Cryptocurrencies have piqued the interest of both individuals and institutions by promising a decentralized financial system. Central to this system are crypto exchanges, but as the industry grows and activity intensifies, we can hear concerns about the safety, security, and transparency of these getting louder. One specific incident showed the world what happens when risks go unchecked, so let’s talk about it.
In August 2023, Ciaran Lyons penned an article that stirred up lots of discussions throughout the cryptocurrency community. Lyons discussed the case of FTX and its former CEO, Sam Bankman-Fried. The story itself is infamous, but the article revealed alarming details about how FTX had mishandled customer funds and treated them as if they were the CEO’s personal assets.
Bankman-Fried, according to the report, used customer assets for the benefit of his sister company, the hedge fund Alameda Research. This mismanagement resulted in a dire situation where there were no assets left for clients to withdraw.
But the FTX incident wasn’t special on its own. The bigger issue was the current state of the crypto industry and its lack of regulation and oversight, which can leave investors vulnerable to shady exchanges.
The crypto industry was born out of a desire to build financial institutions free from traditional banking constraints. However, this very freedom is the reason why people are concerned about how exchanges handle customer funds.
The distinction between exchanges and brokers is crucial here to understand what happens in worst-case scenarios. Exchanges keep customer assets directly in their own storage (typically), and this choice minimizes the risk of using those assets for additional profit. In contrast, brokers may expose customers to counterparty risks.
Counterparty risk is a situation where one party involved in a contract might fail to fulfill their end of the deal. When brokers hold customer funds or assets on another exchange, the risk intensifies. If that secondary exchange faces financial troubles or collapses, customer assets will be on the line. A prime example of this is the Australian-based crypto broker Digital Surge. The broker transferred a substantial sum of assets to another exchange, FTX, shortly before FTX’s collapse in November 2022. While Digital Surge managed to secure a bailout plan, other crypto lenders like BlockFi and exchanges like Genesis ended up filing for bankruptcy.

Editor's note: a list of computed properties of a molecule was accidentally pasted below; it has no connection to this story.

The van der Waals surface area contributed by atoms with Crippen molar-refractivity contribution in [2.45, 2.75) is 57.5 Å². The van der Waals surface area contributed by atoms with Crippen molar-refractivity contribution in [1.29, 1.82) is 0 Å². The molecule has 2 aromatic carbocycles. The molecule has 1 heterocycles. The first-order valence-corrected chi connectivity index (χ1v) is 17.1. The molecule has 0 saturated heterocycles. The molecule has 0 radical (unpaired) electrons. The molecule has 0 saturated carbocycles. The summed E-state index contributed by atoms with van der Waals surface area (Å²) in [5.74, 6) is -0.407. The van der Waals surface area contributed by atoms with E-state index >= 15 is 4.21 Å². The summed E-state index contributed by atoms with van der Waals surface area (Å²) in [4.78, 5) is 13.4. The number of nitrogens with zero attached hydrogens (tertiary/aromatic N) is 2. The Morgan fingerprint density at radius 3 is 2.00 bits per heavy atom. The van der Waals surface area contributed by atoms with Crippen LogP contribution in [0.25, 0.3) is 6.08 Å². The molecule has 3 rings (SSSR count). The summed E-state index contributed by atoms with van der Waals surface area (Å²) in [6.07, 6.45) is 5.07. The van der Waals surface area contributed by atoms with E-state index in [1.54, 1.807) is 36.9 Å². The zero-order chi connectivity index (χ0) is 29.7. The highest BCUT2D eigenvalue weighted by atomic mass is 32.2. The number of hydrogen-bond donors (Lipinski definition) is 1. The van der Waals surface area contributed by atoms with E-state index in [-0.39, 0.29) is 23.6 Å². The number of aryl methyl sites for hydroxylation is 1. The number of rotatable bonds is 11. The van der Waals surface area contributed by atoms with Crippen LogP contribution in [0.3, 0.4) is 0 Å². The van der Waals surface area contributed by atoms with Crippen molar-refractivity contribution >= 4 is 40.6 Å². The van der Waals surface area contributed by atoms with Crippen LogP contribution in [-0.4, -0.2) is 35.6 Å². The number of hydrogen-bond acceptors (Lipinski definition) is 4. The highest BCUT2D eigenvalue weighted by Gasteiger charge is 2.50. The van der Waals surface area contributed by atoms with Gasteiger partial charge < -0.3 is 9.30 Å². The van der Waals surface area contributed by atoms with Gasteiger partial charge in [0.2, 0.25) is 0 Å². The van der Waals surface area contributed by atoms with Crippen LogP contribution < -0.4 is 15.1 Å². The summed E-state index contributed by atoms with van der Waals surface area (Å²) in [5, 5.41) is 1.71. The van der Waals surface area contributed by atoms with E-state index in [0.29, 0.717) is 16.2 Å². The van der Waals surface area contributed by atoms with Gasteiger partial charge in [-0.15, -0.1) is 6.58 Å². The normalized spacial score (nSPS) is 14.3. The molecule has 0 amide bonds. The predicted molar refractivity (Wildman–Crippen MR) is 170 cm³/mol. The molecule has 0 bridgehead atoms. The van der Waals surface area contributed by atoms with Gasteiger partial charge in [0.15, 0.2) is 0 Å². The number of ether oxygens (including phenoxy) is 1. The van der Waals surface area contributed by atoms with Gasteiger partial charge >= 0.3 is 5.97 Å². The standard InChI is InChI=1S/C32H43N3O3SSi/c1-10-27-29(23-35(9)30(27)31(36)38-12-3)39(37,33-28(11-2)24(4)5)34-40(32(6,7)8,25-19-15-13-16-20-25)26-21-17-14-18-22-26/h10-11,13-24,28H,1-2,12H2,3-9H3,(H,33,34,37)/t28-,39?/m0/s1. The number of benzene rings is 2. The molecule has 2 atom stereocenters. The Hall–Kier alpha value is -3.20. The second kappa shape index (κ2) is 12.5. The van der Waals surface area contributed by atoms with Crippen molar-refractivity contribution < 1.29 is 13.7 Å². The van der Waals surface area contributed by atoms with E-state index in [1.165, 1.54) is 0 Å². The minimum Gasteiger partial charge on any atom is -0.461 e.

So, when exchanges fail and brokers expose you to counterparty risks, can you trust anyone?
While exchanges and brokers can employ various security measures to earn your trust, their effectiveness hinges on the integrity of their leadership. If a dubious CEO gains control of an exchange, even the most robust security measures can be rendered useless. In such cases, customer assets are at the mercy of corrupt management.
To mitigate this risk, platforms are implementing advanced security measures and multi-party technology computation (MPC technology), similar to multisig wallets, to safeguard customer assets. MPC technology ensures that multiple parties must come together to authorize transactions. This ultimately reduces the risk of unauthorized asset transfers.
Moreover, transparency is vital in building trust within the crypto industry. Exchanges and brokers should provide clear policies regarding the use of customer assets and undergo regulatory inspections to maintain customer confidence.
In Lyons’ article, Simon Dixon, CEO & co-founder of BnkToTheFuture, urges readers not to rush to an exchange just because their favorite celebrity promotes it. The cautionary tale here is the $1-billion lawsuit against influencers who endorsed FTX without revealing their compensation. Even prominent figures like Kim Kardashian settled a lawsuit for $1.26 million for promoting an unregistered security on Instagram.
Dixon firmly believes that mixing affiliate marketing with financial products is a bad idea, and he acknowledges that authentic recommendations from friends and family still play a role in building trust within the exchange industry.
Against the backdrop of worries about exchange and broker safety, Single Broker remains a trusted choice for institutional investors. Based in Switzerland, it is a regulated broker platform for crypto trading that places a strong emphasis on safety, security, and transparency.
The platform’s commitment to security includes custodian storage, a closed wallet system, and strict adherence to regulatory compliance, including Know Your Customer (KYC) and Anti-Money Laundering (AML) policies. Single Broker safeguards customer assets by securely storing them with custodian services and using a closed wallet system. Additionally, the company offers $30 million in insurance for customer peace of mind.
This approach ensures that customer assets are handled responsibly. And, with leadership that prioritizes integrity and trustworthiness, Single Broker stands strong in the evolving landscape of digital asset trading.